Grant Abstract: Regulation of Macrophages in Obesity-Enhanced Colon Cancer:Benefits of Quercetin

Grant Number: 5K01AT007824-03
PI Name: Murphy
Project Title: Regulation of Macrophages in Obesity-Enhanced Colon Cancer:Benefits of Quercetin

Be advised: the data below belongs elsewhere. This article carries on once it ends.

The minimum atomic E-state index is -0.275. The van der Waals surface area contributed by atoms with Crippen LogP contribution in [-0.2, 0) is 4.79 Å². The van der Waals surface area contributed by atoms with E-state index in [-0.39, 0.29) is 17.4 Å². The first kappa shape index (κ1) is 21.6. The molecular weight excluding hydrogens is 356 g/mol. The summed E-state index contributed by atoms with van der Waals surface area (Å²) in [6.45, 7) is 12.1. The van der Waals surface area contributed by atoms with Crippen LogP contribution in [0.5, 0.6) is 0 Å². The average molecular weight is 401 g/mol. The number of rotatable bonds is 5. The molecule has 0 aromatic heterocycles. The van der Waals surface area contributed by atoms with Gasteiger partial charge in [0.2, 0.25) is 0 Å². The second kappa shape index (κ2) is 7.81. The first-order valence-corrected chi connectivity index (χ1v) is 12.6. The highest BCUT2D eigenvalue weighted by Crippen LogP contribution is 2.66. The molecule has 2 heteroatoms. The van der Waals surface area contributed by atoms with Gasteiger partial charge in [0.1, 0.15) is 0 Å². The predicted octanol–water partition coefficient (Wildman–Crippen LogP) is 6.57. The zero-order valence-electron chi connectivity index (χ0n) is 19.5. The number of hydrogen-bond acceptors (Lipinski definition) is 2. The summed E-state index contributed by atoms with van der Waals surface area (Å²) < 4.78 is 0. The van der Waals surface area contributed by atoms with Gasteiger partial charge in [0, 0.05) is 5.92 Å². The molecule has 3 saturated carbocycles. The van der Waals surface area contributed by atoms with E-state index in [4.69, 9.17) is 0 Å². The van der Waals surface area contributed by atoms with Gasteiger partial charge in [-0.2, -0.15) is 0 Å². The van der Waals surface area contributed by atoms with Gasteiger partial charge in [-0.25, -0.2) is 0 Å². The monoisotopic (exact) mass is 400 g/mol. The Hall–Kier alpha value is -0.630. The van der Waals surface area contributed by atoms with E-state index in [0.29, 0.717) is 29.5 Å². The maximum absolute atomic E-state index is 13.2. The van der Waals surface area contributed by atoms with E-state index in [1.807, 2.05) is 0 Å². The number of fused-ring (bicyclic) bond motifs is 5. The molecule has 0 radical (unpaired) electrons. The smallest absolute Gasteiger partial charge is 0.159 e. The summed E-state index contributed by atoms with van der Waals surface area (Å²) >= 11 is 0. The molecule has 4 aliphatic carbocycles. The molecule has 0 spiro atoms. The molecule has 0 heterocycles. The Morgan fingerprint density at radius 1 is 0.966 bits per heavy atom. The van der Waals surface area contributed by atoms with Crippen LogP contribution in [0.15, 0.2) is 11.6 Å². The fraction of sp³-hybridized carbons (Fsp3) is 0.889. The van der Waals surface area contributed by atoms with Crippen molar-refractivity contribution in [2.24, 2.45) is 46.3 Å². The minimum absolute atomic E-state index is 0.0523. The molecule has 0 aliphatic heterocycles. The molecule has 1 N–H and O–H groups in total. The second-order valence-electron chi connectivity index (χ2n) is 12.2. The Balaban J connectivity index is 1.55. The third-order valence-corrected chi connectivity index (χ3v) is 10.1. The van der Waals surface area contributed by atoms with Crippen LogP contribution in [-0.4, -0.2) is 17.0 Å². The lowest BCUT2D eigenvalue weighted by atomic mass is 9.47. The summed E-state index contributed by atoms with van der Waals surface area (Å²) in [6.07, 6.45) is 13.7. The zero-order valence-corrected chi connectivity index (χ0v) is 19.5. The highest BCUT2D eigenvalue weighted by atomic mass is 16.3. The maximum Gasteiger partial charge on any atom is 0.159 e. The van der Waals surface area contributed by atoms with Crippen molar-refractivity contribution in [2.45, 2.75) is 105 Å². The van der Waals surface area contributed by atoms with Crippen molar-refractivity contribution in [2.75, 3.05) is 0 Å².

Abstract: DESCRIPTION (provided by applicant): Dr. Angela Murphy joined the Department of Pathology, Microbiology and Immunology at the University of South Carolina as an Assistant Professor in September 2010. She is committed to a health- related research career as evident by her 40 peer-reviewed journal articles in the area of complementary and alternative (CAM) treatment approaches to infection, inflammation and cancer. Her long-term career goal is to significantly contribute to expanding global knowledge in CAM treatments for cancer. This will largely involve sustaining an independent line of translational research, engaging in cutting edge techniques, generating R01 funding, publishing in high impact journals, presentations at meetings, training students and junior faculty, technology transfer and drug discovery, as well as involvement in program projects and center grants. Her short-term goals are to expand her research and training experiences providing her with the tools to generate an independent research program and an R01 grant before the end of this proposed career development award. In the proposed investigation, Dr. Murphy will examine the role of miRNA-155 on the regulation of macrophage behavior in a mouse model of obesity-enhanced CRC, and further, whether dietary quercetin can target this process. While it is clear that she is interested in pursuing a career in CAM treatments for cancer, her current training is in Exercise Physiology. Therefore, the proposed studies will provide her with new training and expertise that she needs to become a leading immunologist with the tools to perform mechanistic and translational research on CAM in cancer. Overall, these studies will allow Dr. Murphy to gain the experience and expertise in new areas and using new techniques that will greatly enhance her ability to generate new funding, and thus, have a significant impact on the prevention of colorectal cancer. The University of South Carolina is an outstanding environment for the career development of Dr. Murphy in both successful mentors and the research resources that are available. Dr. Murphy's mentors and Advisory Committee members have a strong record of mentoring junior faculty in both basic science and clinical research in the area of CAM, inflammation and cancer. Further, the institutional research infrastructure that is available to Dr. Murphy is exceptional and will allow for successful completion of the proposed investigation. The proposed career development plan was carefully devised by Dr. Murphy and her mentors and is tailored to her ability. It focuses on five major aspects of training that she is in most need of including, 1) Meetings with Mentors and Advisory Committee Members; 2) Research Training; 3) Grant Writing; 4) Courses; and 5) Manuscript Writing. Dr. Murphy will also participate in Working Groups; Weekly Lab Meetings; Journal Club; Seminars; Workshops; and Conferences as part of the training plan. This training plan, her mentors and the research infrastructure will provide her with the necessary skills and expertise to become a highly competent independent investigator performing multidisciplinary research on CAM in cancer. A pathophysiological mechanism that may link obesity to colorectal (CRC) risk is inflammation. Adipose tissue macrophages are a primary source of inflammation; however, there has been no systematic evaluation of their regulation in obesity-enhanced CRC. miRNA-155 inhibits signaling pathways in macrophages that can suppress inflammation. It is upregulated during the macrophage inflammatory response and has been implicated in playing a role in the link between inflammation and cancer. However, there are no reports of a role of miRNA-155 in obesity-enhanced CRC. Dietary compounds are of interest given their low toxicity profiles and their ability to target inflammatio; however, there is a fundamental gap in the understanding of their effectiveness and their mechanism(s) of action. The long-

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